That Lonely Spell
Stories of Family,
Friends & Love
That Lonely Spell began seven years ago with a thought: For most of Frances’ life, she’d been missing her late father badly; one day she thought to try her hand at penning a personal essay about him. The piece turned out sweet yet lawless, longer than intended, and titled Mister, Your Shoelace is Untied. Another work followed, then another. At heart, they were love letters to her dad and his life, both glorious and cheated. Others, living and dead, crept into these pages: a stoic maid in post-war Seoul who finally warmed up to her the summer she was seven; a woman who lured her into her basement apartment with the promise of colorful gumballs; a golden boy she never got over; Jefferson, the soulful doodle of her heart; friends cherished, now perished; and of course her mother, alive during most of the writing here, yes, alive and cheering Frances on with the completion of each story, hot off the press.
All twenty-six stories in this memoir have been published in both commercial and literary magazines including in O: The Oprah Magazine, Spirituality & Health Magazine, The Chicago Quarterly, Gargoyle, Arts & Letters, and The Columbia Journal, to name a few. One work, her bittersweet remembrance of smuggling money out of South Korea in 1980 with her mother – “You Two Are So Beautiful Together” – earned a Notable in The Best American Essays 2017 (The Massachusetts Review).
Excerpt from a story in THAT LONELY SPELL
"Serving God, Meat and Intercourse in an Amish Diner"
Ziggy Stardust and Southern Boogie dominated the FM airwaves the era I lived on greasy tacos from Jack-In-The-Box, ditched high school cap and gown for the beach, wrote poetry and drank vodka-laced Tab and was in love with two boys who were best friends, all the while struttin’ around with an ego I’d slap today. I was at an age when you think Life is more than it is, and every hour is journal worthy. I had dreams, you know, and they weren’t to grow up and be a mere whistle in the woods.
Now I’m in an Amish-owned restaurant off a country road in Lancaster County, Pennsylvania with my eighty-two-year old Korean mother.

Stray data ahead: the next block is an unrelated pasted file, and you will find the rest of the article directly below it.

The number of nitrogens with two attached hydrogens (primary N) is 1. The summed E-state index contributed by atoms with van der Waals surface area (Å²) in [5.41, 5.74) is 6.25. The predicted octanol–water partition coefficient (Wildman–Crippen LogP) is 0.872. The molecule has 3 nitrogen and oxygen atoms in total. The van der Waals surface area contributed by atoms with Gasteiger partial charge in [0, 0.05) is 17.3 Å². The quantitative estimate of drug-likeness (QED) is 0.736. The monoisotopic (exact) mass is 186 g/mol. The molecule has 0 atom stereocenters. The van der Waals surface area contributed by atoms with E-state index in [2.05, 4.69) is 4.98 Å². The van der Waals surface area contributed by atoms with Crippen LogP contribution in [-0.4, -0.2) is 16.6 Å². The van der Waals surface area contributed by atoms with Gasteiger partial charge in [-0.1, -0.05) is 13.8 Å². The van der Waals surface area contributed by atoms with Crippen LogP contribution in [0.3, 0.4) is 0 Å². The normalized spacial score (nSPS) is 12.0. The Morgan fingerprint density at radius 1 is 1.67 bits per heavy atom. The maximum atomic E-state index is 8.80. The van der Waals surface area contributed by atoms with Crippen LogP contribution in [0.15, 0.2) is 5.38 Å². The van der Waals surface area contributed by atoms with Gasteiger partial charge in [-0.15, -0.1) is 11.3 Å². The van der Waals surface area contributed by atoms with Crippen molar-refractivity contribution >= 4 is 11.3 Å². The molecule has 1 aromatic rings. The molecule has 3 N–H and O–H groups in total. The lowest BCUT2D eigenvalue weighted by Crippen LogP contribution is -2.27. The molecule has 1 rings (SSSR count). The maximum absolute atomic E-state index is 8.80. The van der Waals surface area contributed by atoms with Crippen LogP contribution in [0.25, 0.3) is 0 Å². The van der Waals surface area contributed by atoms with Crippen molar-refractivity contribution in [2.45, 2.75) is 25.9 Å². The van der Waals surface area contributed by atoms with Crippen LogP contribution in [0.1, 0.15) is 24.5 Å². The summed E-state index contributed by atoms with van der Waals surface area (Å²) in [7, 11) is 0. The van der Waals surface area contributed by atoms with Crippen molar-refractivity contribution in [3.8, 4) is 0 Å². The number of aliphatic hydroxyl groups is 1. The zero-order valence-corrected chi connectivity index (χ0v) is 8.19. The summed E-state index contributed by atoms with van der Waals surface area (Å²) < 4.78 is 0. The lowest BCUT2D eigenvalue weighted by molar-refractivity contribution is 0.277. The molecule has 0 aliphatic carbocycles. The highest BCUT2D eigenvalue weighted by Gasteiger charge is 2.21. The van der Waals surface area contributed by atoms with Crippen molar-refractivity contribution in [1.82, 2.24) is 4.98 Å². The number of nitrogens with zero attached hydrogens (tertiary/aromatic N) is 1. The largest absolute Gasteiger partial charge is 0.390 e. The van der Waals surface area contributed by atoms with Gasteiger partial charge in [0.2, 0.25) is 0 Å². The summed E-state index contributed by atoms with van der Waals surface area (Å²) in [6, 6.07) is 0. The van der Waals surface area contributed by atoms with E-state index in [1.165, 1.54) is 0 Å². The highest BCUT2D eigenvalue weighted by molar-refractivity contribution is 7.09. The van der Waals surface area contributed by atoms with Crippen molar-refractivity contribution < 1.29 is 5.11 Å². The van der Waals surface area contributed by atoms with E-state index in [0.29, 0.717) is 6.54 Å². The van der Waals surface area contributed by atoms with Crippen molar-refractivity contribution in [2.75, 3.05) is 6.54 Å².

The vibes were good here, though. Quiet. We stumbled in at an off-hour for an early dinner as we were already out and about, and I was anxious to get back to our hotel room and call it a day. Our road trip every autumn is sacred on a plane where more, many more, lie ahead on our horizon but, funny thing, I’m a poor traveler, no sense of direction, easily frazzled and sometimes so busy measuring the earth’s bitch-o-meter I forget to live. My mom survived the Korean War and doesn’t give a damn.
“Someone don’t like me, I say, Puh, I don’t like you!”
Frances Park’s haunted essays are part elegiac after party, part Coen brothers whispers. She travels from Seoul to Soul via bus tours to Amish country, the Bayou in Georgetown, a lost cabin in West Virginia, a cosmic dog, creepy neighbors, crazed roommates, old friends, lovers, and her ex (Hug Bug). But it’s her mother and lost-too-soon father that steal that show. Grab a vodka-laced Tab and dial up family life in the burbs via pop relics, TV ads, show tunes, dance moves, and chocolate.
--Richard Peabody, editor of Gargoyle Magazine, author of Guinness on the Quay
The ferocious energy of Frances Park’s essays in That Lonely Spell, her lyrical prose, and her poignant subject matter—early loss of her father; isolation as the only Korean family in her Virginia suburb; a complex yet close bond with her mother; and a series of unfulfilling intimate relationships—captivated me from beginning to end. Park’s voice is urgent and entertaining. You won’t want to miss this collection.
--R.L. Maizes, author of Other People’s Pets and We Love Anderson Cooper
Frances Park writes so elegantly about family and personal history, and how that history gradually becomes beautiful, monumental myth.
--Ben Nussbaum, editor of Spirituality & Health
Through the twists and turns of memory, Ms. Park portrays a life lived without restrictions. The tang of childhood makes one wonder what one has missed – were we ever that wide-eyed and accepting? The exuberance of adolescence and young adulthood is told in a wry yet direct manner. Even her mistakes take on the sheen of the bittersweet – how we come to possess our own “lost paradises.”
A Korean heritage interwoven with an American-upbringing results in unique views on life and family. One cannot imagine a tighter or more loving family environment. The female perspective runs through these stories like an underground river, always present and often rising to the surface. It is a pleasure to read work that combines ethnicity and gender in ways that supersede the default versions of mainstream biographies. These coming-of-age stories – these life lessons – entertain even as they teach us something about ourselves. Highly recommended.